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Prawn and tamarind curry with chunky cucumber raita

Prawn and tamarind curry with chunky cucumber raita

Yields 4 Servings
occasions
Dinner
dairy ingredients
Yogurt
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Prawn and tamarind curry with chunky cucumber raita

INGREDIENTS

Ingredients checklist for the curry

Ingredients checklist for the cucumber raita

DIRECTIONS

Ingredients checklist for the curry

1
Preheat the oven to 200°C fan/220°C/gas mark 7. Cover the tamarind pulp with the boiling water in a small bowl and set aside for 20 minutes, stirring occasionally as it softens. Heat 2 tablespoons of oil in a medium saucepan over a medium heat and fry the shallots, ginger and garlic for a few minutes until softened, stirring frequently. Press the tamarind purée through a sieve into the pan, discarding the fibres. Add the tomatoes, fish sauce, sugar, cayenne and a little salt, bring to the boil and simmer over a low heat for about 20 minutes until you have a rich, well-reduced sauce. This can be made in advance.
2
Stir the prawns, half the mint leaves and the chilli rings into the sauce and transfer to a roasting or gratin dish (about 30 × 20cm) that holds the curry in a shallow layer. Drizzle over the remaining 2 tablespoons of oil and roast for 10 minutes, then scatter over a few more mint leaves. Serve with rice or noodles and the raita.

Ingredients checklist for the cucumber raita

3
Place the cucumber slices in a bowl, toss with a liberal sprinkling of salt and set aside for 30 minutes to draw out the juices. Rinse the cucumber in a sieve and pat dry. Mix the yogurt with the sugar and a little salt in a bowl, then fold in the cucumber. Transfer to a clean serving bowl, coarsely grind the cumin seeds in a pestle and mortar and scatter over, and if you like a little paprika. If making it in advance, cover and chill, give it a stir before serving and then sprinkle over the spice.

Tamarind sharpens this simple and lively tomato sauce, laced with ginger, garlic and mint. Of all the raitas, cucumber does it best; you want something really cooling to dampen the fire of all those chillies and spice. This chunky take on it serves as a salad instead of a sauce. I’d ladle it over some skinny noodles or plain rice.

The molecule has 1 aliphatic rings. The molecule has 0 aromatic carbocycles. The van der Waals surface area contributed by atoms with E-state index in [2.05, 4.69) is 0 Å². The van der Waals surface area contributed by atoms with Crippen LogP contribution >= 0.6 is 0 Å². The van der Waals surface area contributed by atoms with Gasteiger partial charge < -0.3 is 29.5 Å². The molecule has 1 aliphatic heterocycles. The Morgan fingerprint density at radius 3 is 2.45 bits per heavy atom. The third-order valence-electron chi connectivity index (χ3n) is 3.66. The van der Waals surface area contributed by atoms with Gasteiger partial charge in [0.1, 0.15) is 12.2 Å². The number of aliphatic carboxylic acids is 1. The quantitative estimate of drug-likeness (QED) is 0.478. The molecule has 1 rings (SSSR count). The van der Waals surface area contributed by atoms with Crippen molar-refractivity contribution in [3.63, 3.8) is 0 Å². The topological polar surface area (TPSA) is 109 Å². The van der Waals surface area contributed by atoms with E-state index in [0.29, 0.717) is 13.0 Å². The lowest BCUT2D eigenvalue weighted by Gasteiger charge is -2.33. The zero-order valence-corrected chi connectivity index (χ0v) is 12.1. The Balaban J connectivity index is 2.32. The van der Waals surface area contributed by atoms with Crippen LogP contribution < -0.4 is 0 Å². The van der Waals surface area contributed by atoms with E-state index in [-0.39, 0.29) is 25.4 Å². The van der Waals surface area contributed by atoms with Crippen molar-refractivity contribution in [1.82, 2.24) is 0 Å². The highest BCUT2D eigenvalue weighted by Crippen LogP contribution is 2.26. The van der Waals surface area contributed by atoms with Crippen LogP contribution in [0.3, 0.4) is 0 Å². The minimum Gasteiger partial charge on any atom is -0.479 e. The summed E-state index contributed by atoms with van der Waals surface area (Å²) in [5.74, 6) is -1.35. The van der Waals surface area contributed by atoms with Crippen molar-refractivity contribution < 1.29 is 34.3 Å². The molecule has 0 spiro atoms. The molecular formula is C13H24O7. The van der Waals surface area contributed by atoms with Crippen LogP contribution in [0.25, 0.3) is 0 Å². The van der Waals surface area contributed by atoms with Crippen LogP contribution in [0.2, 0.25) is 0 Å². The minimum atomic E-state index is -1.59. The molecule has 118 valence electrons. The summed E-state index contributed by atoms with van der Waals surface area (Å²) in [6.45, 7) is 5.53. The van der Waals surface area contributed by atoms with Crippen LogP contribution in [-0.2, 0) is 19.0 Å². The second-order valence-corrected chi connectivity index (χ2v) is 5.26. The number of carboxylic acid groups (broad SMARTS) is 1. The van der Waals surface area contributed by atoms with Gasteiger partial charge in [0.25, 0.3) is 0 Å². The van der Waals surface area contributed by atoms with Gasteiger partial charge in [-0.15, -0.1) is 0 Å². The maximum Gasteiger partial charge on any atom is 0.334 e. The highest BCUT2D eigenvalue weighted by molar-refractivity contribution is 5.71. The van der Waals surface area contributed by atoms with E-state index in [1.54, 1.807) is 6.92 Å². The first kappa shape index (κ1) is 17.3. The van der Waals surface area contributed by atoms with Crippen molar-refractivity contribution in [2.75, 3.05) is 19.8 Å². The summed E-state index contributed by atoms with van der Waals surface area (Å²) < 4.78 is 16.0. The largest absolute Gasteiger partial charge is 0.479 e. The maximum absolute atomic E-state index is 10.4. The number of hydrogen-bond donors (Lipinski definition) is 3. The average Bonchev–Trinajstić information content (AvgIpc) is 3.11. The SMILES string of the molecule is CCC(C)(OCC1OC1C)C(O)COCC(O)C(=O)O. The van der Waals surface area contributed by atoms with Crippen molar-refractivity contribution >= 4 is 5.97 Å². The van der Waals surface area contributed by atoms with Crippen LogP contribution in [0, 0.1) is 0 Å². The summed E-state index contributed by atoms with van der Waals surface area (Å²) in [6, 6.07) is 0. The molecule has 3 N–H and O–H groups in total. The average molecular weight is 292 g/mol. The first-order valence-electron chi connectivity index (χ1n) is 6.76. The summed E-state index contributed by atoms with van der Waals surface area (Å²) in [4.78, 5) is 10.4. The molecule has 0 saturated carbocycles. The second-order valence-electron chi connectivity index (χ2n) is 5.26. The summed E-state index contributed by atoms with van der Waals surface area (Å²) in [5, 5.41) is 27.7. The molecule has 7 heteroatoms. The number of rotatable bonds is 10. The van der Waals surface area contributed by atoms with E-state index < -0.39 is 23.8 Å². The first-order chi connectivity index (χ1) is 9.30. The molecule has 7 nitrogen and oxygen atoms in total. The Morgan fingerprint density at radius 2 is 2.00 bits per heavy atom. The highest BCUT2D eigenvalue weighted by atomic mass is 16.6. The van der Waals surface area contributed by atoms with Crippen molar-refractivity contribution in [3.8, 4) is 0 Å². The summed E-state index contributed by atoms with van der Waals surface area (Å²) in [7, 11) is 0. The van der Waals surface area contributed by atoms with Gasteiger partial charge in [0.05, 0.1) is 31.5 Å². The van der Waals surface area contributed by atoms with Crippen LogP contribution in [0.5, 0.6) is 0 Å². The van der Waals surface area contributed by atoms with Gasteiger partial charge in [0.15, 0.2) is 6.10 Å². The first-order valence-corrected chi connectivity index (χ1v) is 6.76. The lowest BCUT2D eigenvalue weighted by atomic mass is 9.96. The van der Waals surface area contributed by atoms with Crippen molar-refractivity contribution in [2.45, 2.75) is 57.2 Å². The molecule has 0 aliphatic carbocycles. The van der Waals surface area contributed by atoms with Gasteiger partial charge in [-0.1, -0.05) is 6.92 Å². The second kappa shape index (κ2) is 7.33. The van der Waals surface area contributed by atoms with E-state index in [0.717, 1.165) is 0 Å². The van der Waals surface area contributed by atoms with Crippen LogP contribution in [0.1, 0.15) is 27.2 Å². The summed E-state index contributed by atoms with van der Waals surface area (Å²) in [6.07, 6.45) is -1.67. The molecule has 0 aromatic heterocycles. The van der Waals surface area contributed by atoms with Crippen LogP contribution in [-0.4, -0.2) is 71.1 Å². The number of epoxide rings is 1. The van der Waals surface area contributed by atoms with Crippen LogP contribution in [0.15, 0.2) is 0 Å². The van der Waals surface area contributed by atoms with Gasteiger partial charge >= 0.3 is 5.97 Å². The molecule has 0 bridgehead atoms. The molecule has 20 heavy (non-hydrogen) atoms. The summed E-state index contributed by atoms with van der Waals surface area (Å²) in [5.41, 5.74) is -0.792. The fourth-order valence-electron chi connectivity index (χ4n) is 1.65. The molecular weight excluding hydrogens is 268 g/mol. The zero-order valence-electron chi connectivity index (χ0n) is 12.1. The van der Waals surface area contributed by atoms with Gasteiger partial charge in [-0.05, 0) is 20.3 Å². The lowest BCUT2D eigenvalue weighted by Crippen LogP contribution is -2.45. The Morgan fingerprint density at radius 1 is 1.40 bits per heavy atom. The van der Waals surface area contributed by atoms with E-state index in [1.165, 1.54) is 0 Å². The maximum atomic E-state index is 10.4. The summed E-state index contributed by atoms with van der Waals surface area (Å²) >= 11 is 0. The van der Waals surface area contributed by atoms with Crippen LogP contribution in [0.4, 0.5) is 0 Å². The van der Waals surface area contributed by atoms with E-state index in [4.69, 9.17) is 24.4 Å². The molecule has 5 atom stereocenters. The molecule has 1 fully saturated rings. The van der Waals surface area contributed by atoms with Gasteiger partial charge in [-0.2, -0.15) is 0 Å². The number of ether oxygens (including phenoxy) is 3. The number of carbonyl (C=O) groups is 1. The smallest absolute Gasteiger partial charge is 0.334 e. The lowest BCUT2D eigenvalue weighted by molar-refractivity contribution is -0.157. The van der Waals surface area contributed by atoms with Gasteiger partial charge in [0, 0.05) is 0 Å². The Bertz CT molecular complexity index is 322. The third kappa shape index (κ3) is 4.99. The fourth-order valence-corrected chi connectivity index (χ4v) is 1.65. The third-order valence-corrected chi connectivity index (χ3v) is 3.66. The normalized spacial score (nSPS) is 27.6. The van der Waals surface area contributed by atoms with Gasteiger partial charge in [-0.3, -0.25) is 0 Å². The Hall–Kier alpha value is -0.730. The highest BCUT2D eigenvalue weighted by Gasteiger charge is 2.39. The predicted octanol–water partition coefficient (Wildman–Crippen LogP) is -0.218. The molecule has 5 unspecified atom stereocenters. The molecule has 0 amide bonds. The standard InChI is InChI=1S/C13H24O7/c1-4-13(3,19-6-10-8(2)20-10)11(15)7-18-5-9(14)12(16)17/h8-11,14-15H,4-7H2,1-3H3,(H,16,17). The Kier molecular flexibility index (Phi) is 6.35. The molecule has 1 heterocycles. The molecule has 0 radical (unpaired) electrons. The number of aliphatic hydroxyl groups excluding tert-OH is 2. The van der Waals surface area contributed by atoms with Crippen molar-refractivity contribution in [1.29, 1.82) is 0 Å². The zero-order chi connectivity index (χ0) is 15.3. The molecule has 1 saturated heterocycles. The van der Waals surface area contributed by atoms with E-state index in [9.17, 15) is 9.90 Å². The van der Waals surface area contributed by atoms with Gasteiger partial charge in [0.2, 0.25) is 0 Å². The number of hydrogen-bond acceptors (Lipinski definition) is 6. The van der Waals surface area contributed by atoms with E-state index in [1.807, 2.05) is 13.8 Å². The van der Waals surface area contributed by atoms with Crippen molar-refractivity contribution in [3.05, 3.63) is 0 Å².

Ingredients checklist for the curry

Ingredients checklist for the cucumber raita

Instructions For Curry

1
Preheat the oven to 200°C fan/220°C/gas mark 7. Cover the tamarind pulp with the boiling water in a small bowl and set aside for 20 minutes, stirring occasionally as it softens. Heat 2 tablespoons of oil in a medium saucepan over a medium heat and fry the shallots, ginger and garlic for a few minutes until softened, stirring frequently. Press the tamarind purée through a sieve into the pan, discarding the fibres. Add the tomatoes, fish sauce, sugar, cayenne and a little salt, bring to the boil and simmer over a low heat for about 20 minutes until you have a rich, well-reduced sauce. This can be made in advance.
2
Stir the prawns, half the mint leaves and the chilli rings into the sauce and transfer to a roasting or gratin dish (about 30 × 20cm) that holds the curry in a shallow layer. Drizzle over the remaining 2 tablespoons of oil and roast for 10 minutes, then scatter over a few more mint leaves. Serve with rice or noodles and the raita.

Instructions For the Cucumber Raita

1
Place the cucumber slices in a bowl, toss with a liberal sprinkling of salt and set aside for 30 minutes to draw out the juices. Rinse the cucumber in a sieve and pat dry. Mix the yogurt with the sugar and a little salt in a bowl, then fold in the cucumber. Transfer to a clean serving bowl, coarsely grind the cumin seeds in a pestle and mortar and scatter over, and if you like a little paprika. If making it in advance, cover and chill, give it a stir before serving and then sprinkle over the spice.
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Tamarind sharpens this simple and lively tomato sauce, laced with ginger, garlic and mint. Of all the raitas, cucumber does it best; you want something really cooling to dampen the fire of all those chillies and spice. This chunky take on it serves as a salad instead of a sauce. I’d ladle it over some […]

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